If Not r.IsValid Then
            Throw New InvalidOperationException("Validation error found.")
        End If
    End Sub
End Module

Because the StringLengthValidator attribute is applied, the Validation Block checks that the length of the customer name is between 0 and 20 characters. The application creates a new Customer object and validates it using the Validation Block façade. In this case, the customer name is illegal because it is too long. The application throws an exception that notifies you of the error.

Highlights

The Validation Application Block has the following benefits:

  • It helps maintain consistent validation practices.
  • It includes validators for validating most standard .NET data types.
  • It allows you to create validation rules with configuration, with attributes, and with code.
  • It allows you to associate multiple rule sets with the same class and with members of that class.
  • It can be integrated with ASP.NET, Windows Forms, and Windows Communications Foundation (WCF).

System Requirements

To run the Validation Application Block, you need the following:

  • Microsoft Windows XP Professional, Windows Server 2003, or Windows Vista operating system
  • Microsoft .NET Framework 2.0 or 3.0. The Windows Communications Foundation (WCF) adapter requires 3.0.
  • Microsoft Visual Studio 2005 development system (any of the following editions):
    • Microsoft Visual Studio 2005 Standard Edition
    • Microsoft Visual Studio 2005 Professional Edition
    • Microsoft Visual Studio 2005 Team Edition for Software Developers
    • Microsoft Visual Studio 2005 Team Edition for Software Testers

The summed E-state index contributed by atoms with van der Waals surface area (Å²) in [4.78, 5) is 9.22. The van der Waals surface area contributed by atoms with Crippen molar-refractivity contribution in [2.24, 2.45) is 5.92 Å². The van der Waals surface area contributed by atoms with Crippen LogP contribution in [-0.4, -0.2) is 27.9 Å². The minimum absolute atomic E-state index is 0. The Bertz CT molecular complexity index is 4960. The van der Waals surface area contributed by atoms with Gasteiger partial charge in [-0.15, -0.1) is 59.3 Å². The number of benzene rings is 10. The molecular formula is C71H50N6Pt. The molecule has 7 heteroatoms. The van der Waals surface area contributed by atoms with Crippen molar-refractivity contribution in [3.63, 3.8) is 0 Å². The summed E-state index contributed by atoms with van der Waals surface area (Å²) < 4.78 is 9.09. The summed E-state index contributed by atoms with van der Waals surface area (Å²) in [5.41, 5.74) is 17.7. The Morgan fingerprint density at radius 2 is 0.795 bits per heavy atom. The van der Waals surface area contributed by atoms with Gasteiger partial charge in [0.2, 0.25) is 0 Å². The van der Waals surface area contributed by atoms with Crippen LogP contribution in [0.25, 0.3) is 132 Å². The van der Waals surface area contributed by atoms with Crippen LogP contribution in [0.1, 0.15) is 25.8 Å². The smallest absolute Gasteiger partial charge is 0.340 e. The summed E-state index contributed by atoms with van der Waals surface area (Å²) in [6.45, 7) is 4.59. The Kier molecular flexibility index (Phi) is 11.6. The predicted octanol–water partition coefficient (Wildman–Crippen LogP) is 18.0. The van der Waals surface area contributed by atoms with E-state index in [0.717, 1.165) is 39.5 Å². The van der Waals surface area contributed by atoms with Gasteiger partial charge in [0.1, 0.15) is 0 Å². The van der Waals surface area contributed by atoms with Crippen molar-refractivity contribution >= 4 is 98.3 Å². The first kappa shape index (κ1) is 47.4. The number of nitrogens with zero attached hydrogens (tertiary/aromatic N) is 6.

• Microsoft Visual Studio 2005 Team Edition for Software Architects
    • Microsoft Visual Studio 2005 Team Suite

Source Code and Binaries

The Enterprise Library includes both the source code and the binaries for the Validation Application Block. You can use the binaries if you have no plans to customize the Validation Application Block source code.

If you do plan to customize the source code, you will need to compile a new set of binaries that reflect your changes. For information on the Enterprise Library binaries, see Using the Enterprise Library Binaries

Validation Application Block Dependencies

The Validation Application Block depends on other code included in the Enterprise Library:

  • Core library functionality. The Enterprise Library Core provides services, such as instrumentation and configuration, and is a shared dependency of all Enterprise Library application blocks. The core library functionality is contained in the assembly Microsoft.Practices.EnterpriseLibrary.Common.dll.
  • The ObjectBuilder subsystem. The ObjectBuilder subsystem performs all the repetitive and necessary tasks for creating and disposing object instances, while still providing a high level of flexibility. Enterprise Library uses the ObjectBuilder subsystem for tasks such as injecting configuration into block classes and connecting instrumentation classes to application blocks. The ObjectBuilder subsystem is contained in the assembly Microsoft.Practices.ObjectBuilder.dll.

Validation Application Block Documentation

In addition to the introduction, the documentation contains the following topics:

Retired Content

This content is outdated and is no longer being maintained. It is provided as a courtesy for individuals who are still using these technologies. This page may contain URLs that were valid when originally published, but now link to sites or pages that no longer exist.

The latest Enterprise Library information can be found at the Enterprise Library site.